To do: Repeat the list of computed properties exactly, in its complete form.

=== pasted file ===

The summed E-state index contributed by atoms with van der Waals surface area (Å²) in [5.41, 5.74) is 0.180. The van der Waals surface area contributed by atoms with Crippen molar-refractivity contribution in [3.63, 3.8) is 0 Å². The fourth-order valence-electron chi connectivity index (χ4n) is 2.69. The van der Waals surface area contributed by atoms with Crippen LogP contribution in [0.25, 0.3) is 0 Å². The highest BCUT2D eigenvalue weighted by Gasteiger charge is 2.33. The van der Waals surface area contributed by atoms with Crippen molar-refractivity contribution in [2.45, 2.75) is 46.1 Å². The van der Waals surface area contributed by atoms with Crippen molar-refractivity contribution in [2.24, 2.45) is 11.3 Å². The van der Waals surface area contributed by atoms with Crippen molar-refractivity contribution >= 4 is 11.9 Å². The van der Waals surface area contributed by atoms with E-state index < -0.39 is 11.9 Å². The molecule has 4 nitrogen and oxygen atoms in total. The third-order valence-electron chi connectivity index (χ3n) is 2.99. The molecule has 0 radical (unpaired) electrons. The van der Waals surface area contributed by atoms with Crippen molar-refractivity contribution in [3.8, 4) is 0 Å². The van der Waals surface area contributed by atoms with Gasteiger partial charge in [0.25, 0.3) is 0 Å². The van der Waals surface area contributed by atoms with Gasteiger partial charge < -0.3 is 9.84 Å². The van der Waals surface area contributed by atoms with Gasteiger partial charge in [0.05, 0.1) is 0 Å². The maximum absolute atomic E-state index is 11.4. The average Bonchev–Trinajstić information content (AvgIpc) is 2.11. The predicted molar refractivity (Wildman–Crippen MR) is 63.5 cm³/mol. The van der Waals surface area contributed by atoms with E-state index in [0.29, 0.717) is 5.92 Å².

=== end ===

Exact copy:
The summed E-state index contributed by atoms with van der Waals surface area (Å²) in [5.41, 5.74) is 0.180. The van der Waals surface area contributed by atoms with Crippen molar-refractivity contribution in [3.63, 3.8) is 0 Å². The fourth-order valence-electron chi connectivity index (χ4n) is 2.69. The van der Waals surface area contributed by atoms with Crippen LogP contribution in [0.25, 0.3) is 0 Å². The highest BCUT2D eigenvalue weighted by Gasteiger charge is 2.33. The van der Waals surface area contributed by atoms with Crippen molar-refractivity contribution in [2.45, 2.75) is 46.1 Å². The van der Waals surface area contributed by atoms with Crippen molar-refractivity contribution in [2.24, 2.45) is 11.3 Å². The van der Waals surface area contributed by atoms with Crippen molar-refractivity contribution >= 4 is 11.9 Å². The van der Waals surface area contributed by atoms with E-state index < -0.39 is 11.9 Å². The molecule has 4 nitrogen and oxygen atoms in total. The third-order valence-electron chi connectivity index (χ3n) is 2.99. The molecule has 0 radical (unpaired) electrons. The van der Waals surface area contributed by atoms with Crippen molar-refractivity contribution in [3.8, 4) is 0 Å². The van der Waals surface area contributed by atoms with Gasteiger partial charge in [0.25, 0.3) is 0 Å². The van der Waals surface area contributed by atoms with Gasteiger partial charge < -0.3 is 9.84 Å². The van der Waals surface area contributed by atoms with Gasteiger partial charge in [0.05, 0.1) is 0 Å². The maximum absolute atomic E-state index is 11.4. The average Bonchev–Trinajstić information content (AvgIpc) is 2.11. The predicted molar refractivity (Wildman–Crippen MR) is 63.5 cm³/mol. The van der Waals surface area contributed by atoms with E-state index in [0.29, 0.717) is 5.92 Å².